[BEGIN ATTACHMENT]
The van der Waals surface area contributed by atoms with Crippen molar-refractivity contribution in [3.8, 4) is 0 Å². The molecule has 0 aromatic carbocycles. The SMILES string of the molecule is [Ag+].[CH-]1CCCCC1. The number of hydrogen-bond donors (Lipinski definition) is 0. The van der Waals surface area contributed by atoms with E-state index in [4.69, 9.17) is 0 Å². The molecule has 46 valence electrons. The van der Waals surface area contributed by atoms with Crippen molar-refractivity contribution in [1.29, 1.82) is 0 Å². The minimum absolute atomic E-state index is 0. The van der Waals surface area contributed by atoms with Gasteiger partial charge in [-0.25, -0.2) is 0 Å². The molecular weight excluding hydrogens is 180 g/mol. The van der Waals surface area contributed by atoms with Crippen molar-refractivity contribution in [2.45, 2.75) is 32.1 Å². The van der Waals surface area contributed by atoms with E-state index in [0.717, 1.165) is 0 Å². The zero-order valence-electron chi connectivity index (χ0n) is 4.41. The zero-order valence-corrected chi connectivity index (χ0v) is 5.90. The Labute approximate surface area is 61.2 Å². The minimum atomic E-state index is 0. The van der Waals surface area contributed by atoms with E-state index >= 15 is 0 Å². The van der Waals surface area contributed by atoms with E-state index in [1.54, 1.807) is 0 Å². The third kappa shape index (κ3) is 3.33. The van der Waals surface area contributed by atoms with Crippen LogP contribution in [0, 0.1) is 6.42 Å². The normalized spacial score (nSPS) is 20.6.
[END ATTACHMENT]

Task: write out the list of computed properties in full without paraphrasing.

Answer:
The van der Waals surface area contributed by atoms with Crippen molar-refractivity contribution in [3.8, 4) is 0 Å². The molecule has 0 aromatic carbocycles. The SMILES string of the molecule is [Ag+].[CH-]1CCCCC1. The number of hydrogen-bond donors (Lipinski definition) is 0. The van der Waals surface area contributed by atoms with E-state index in [4.69, 9.17) is 0 Å². The molecule has 46 valence electrons. The van der Waals surface area contributed by atoms with Crippen molar-refractivity contribution in [1.29, 1.82) is 0 Å². The minimum absolute atomic E-state index is 0. The van der Waals surface area contributed by atoms with Gasteiger partial charge in [-0.25, -0.2) is 0 Å². The molecular weight excluding hydrogens is 180 g/mol. The van der Waals surface area contributed by atoms with Crippen molar-refractivity contribution in [2.45, 2.75) is 32.1 Å². The van der Waals surface area contributed by atoms with E-state index in [0.717, 1.165) is 0 Å². The zero-order valence-electron chi connectivity index (χ0n) is 4.41. The zero-order valence-corrected chi connectivity index (χ0v) is 5.90. The Labute approximate surface area is 61.2 Å². The minimum atomic E-state index is 0. The van der Waals surface area contributed by atoms with E-state index >= 15 is 0 Å². The van der Waals surface area contributed by atoms with E-state index in [1.54, 1.807) is 0 Å². The third kappa shape index (κ3) is 3.33. The van der Waals surface area contributed by atoms with Crippen LogP contribution in [0, 0.1) is 6.42 Å². The normalized spacial score (nSPS) is 20.6.